Clinical Skills Development Service

Insights into Clinical Supervision: an Interview with Cathy Boyle

Ben Ballard – Director of Nursing STARS and Cathy Boyle – Nurse Educator Clinical Supervision Project

Cathy Boyle is a seasoned Nurse Educator and Clinical Supervisor with extensive experience spanning over three decades. Trained in the UK, Cathy received Clinical Supervision as a regular part of her practice.

For 36 years, she has been a dedicated professional within Metro North Health, initially serving at the Royal Brisbane and Women’s Hospital before transitioning to The Prince Charles Hospital in 1992.

We recently had the pleasure of interviewing Cathy to learn more about her work and insights into Clinical Supervision. Here are some highlights from our conversation.

Can you tell us about the Clinical Supervision booth you recently set up? What was the main goal of having this booth?

The booth was in Surgical, Treatment and Rehabilitation Service (STARS) and the main goal was to engage with nurses and midwives to clarify what Clinical Supervision is, and is not, to discuss the benefits nurses and midwives can experience from Clinical Supervision, and to develop a level of interest and curiosity to participate.

From left to right: Ben Ballard – Director of Nursing STARS, Raymond Taite – NUM Mental Health Adolescent | Clinical Supervisor, Michaela Fellingham – Assistant Nursing Director | Clinical Supervisor, Cathy Boyle – Nurse Educator Clinical Supervision Project, Peter Thomas – A/Director CSDS and Joanne Mewis – Strategic Program Director CSDS

What kind of feedback did you receive from attendees?

Nurses and midwives are keen to know more, and many feel that this type of professional development support is very much needed. The term ‘Clinical Supervision’ can cause some confusion. On initial discussion, some staff have interpreted Clinical Supervision as the direct/indirect supervision that is provided by preceptors, facilitators or line managers to students, colleagues, or staff within your team.

However, the Clinical Supervision that we are referring to is a confidential space for nurse/midwives to reflect on their practice, with a trained Clinical Supervisor who is not their line manager, educator, or direct colleague. We have developed a Sway which aims to demystify the term, whilst providing introductory information for nurses and midwives who are about to embark on the journey of clinical supervision. This can be found here.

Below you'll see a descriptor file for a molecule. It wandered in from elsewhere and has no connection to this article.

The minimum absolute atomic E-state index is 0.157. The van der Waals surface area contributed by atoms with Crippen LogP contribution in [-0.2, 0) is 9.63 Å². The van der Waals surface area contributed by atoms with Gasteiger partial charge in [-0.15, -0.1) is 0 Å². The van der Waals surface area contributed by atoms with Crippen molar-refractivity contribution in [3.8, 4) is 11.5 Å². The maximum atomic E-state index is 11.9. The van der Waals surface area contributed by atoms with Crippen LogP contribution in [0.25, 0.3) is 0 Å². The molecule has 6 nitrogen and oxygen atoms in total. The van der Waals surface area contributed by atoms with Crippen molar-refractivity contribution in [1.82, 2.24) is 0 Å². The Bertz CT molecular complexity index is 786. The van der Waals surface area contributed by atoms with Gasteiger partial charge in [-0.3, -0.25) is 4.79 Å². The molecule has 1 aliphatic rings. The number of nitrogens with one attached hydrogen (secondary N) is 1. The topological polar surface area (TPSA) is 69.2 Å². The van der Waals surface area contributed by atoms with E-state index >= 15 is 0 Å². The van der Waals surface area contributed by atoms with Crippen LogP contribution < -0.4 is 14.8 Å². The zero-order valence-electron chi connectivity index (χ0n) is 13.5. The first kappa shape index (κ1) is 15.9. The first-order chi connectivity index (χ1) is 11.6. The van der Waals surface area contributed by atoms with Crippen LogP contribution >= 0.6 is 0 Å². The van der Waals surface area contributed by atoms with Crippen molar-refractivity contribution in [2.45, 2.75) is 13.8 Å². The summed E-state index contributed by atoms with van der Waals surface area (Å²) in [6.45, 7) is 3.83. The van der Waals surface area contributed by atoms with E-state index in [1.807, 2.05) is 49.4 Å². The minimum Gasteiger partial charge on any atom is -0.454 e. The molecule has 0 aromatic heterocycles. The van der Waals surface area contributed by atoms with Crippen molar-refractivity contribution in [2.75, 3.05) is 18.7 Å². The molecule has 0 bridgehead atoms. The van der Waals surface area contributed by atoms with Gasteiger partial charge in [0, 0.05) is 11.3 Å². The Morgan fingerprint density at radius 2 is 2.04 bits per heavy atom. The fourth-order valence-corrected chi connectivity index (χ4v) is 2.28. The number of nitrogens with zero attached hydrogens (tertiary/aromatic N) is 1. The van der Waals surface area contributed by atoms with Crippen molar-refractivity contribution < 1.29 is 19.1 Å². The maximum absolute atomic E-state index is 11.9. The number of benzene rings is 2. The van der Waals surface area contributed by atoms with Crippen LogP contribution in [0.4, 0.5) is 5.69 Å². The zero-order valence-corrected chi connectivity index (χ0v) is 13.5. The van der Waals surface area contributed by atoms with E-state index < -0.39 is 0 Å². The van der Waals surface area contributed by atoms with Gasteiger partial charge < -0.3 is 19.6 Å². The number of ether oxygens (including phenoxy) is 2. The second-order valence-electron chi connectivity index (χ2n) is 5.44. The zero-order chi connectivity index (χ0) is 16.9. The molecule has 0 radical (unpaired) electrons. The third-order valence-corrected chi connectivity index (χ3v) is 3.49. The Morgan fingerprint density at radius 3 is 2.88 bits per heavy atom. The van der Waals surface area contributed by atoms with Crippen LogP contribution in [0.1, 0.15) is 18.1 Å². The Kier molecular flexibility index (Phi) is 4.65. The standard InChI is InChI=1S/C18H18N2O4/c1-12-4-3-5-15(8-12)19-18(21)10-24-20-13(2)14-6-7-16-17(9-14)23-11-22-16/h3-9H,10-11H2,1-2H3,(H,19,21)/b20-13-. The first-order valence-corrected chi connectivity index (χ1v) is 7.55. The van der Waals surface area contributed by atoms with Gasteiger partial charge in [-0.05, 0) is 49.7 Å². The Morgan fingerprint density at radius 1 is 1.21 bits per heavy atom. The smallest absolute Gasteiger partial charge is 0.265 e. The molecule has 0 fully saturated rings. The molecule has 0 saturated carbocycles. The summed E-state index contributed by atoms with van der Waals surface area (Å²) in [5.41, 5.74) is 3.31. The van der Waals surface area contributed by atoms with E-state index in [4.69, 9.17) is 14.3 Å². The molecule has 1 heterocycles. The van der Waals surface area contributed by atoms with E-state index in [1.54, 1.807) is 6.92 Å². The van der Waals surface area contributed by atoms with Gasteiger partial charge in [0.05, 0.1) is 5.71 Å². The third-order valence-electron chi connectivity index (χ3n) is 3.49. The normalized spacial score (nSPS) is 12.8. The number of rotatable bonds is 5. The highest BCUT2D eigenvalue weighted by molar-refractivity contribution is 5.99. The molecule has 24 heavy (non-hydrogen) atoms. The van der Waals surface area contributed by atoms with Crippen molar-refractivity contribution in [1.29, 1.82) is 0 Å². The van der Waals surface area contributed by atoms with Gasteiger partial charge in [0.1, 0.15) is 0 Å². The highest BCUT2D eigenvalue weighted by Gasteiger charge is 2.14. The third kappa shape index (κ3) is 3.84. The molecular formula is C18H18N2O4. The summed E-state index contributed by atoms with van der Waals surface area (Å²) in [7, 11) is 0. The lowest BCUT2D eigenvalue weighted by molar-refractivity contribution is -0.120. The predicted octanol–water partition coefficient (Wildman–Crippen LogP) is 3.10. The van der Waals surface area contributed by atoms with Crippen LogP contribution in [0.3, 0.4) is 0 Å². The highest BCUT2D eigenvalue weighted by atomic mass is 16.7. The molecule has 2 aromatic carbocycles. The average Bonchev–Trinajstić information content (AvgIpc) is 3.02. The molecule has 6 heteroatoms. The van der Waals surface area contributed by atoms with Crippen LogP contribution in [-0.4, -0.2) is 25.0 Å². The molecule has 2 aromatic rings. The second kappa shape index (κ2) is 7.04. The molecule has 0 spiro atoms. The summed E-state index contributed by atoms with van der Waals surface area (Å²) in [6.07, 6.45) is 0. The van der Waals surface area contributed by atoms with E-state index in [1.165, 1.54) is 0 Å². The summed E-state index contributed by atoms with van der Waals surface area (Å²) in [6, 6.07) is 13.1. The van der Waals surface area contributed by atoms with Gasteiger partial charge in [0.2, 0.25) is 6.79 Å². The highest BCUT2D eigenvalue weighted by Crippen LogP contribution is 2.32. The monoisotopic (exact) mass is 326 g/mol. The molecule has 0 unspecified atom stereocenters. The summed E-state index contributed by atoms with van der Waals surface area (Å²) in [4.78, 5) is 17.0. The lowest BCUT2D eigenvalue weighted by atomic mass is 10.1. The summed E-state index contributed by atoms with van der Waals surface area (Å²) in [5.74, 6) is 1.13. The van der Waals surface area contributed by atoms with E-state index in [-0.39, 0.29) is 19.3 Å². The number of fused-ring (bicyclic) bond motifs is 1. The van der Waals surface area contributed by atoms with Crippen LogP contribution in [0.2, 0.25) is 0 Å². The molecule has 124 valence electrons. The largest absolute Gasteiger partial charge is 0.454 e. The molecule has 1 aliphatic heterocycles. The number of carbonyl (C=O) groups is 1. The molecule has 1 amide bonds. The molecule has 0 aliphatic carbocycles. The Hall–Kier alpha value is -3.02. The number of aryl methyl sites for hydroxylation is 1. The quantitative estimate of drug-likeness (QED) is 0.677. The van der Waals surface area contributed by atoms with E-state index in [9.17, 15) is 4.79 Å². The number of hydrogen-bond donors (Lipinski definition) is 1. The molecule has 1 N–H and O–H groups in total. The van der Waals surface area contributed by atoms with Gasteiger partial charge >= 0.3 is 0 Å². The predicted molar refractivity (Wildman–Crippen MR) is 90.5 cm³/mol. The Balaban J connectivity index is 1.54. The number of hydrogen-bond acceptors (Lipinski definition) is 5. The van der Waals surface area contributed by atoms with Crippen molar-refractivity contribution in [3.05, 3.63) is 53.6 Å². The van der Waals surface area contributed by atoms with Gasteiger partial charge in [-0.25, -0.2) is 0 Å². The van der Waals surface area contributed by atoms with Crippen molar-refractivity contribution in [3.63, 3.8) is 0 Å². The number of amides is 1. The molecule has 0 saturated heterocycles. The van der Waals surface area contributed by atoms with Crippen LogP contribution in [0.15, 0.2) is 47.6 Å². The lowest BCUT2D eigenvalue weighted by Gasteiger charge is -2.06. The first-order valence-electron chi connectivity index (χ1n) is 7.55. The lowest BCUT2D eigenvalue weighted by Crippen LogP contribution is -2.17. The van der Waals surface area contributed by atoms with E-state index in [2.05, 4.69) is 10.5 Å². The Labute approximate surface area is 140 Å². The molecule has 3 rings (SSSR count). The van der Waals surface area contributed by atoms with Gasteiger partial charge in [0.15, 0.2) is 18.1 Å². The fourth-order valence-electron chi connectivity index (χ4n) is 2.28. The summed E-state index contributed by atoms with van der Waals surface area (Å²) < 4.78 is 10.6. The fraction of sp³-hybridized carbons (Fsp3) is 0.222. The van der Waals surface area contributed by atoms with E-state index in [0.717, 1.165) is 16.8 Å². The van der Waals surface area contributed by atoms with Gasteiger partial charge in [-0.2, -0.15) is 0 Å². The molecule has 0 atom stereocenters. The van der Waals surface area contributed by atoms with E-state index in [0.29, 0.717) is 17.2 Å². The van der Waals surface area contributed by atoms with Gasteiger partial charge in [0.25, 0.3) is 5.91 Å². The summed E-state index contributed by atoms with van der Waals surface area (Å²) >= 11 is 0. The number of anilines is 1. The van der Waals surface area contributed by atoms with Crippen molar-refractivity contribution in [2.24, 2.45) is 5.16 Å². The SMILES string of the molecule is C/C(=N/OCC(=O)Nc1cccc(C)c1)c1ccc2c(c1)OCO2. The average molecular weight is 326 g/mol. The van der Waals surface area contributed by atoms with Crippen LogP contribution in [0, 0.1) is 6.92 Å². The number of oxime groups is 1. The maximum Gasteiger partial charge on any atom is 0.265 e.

Can you share a specific example of how Clinical Supervision has helped you in your practice?

Clinical Supervision has supported my nursing practice for over 20 years. It has enabled me to reflect on, process, learn from and let go of issues that otherwise take up too much space in my head!

Where have you promoted Clinical Supervision, and where can we find you next?

I have been taking Clinical Supervision on the road! There have been booths in Royal Brisbane and Women’s Hospital (RBWH), The Prince Charles Hospital (TPCH) and Caboolture Hospital.

The next booths are:

What advice would you like to give to graduate nurses and midwives?

The work that nurses and midwives do is hard. It is challenging and burdensome and I would encourage all nurses and midwives regardless of their role or specialty to consider the benefits of engaging in Clinical Supervision.

The evidence is overwhelming that engaging in Clinical Supervision is predominantly restorative as it supports wellbeing, diminishes compassion fatigue, and allows nurses and midwives to “let go” of the challenges of their practice.   

Accessing Clinical Supervision is simple. Reach out to Cathy Boyle on to express your interest. Whether you prefer individual sessions or group settings, there’s a format that suits your needs.